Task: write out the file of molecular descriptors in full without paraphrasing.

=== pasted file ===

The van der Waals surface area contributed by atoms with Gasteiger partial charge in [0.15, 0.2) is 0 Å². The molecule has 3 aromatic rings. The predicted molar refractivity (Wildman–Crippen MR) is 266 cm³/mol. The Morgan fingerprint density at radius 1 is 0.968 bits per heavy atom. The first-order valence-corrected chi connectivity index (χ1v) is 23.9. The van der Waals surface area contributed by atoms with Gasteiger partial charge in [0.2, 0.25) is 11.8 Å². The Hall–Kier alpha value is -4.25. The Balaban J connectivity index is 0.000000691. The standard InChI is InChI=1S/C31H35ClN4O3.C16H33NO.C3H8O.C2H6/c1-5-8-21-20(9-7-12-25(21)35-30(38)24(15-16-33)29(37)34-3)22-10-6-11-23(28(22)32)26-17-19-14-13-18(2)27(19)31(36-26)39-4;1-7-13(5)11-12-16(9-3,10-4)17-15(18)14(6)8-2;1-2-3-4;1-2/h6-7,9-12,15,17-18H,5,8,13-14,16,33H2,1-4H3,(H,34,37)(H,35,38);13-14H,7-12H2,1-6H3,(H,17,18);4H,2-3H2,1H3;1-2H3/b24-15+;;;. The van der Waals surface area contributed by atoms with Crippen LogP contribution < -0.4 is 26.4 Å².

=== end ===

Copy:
The van der Waals surface area contributed by atoms with Gasteiger partial charge in [0.15, 0.2) is 0 Å². The molecule has 3 aromatic rings. The predicted molar refractivity (Wildman–Crippen MR) is 266 cm³/mol. The Morgan fingerprint density at radius 1 is 0.968 bits per heavy atom. The first-order valence-corrected chi connectivity index (χ1v) is 23.9. The van der Waals surface area contributed by atoms with Gasteiger partial charge in [0.2, 0.25) is 11.8 Å². The Hall–Kier alpha value is -4.25. The Balaban J connectivity index is 0.000000691. The standard InChI is InChI=1S/C31H35ClN4O3.C16H33NO.C3H8O.C2H6/c1-5-8-21-20(9-7-12-25(21)35-30(38)24(15-16-33)29(37)34-3)22-10-6-11-23(28(22)32)26-17-19-14-13-18(2)27(19)31(36-26)39-4;1-7-13(5)11-12-16(9-3,10-4)17-15(18)14(6)8-2;1-2-3-4;1-2/h6-7,9-12,15,17-18H,5,8,13-14,16,33H2,1-4H3,(H,34,37)(H,35,38);13-14H,7-12H2,1-6H3,(H,17,18);4H,2-3H2,1H3;1-2H3/b24-15+;;;. The van der Waals surface area contributed by atoms with Crippen LogP contribution < -0.4 is 26.4 Å².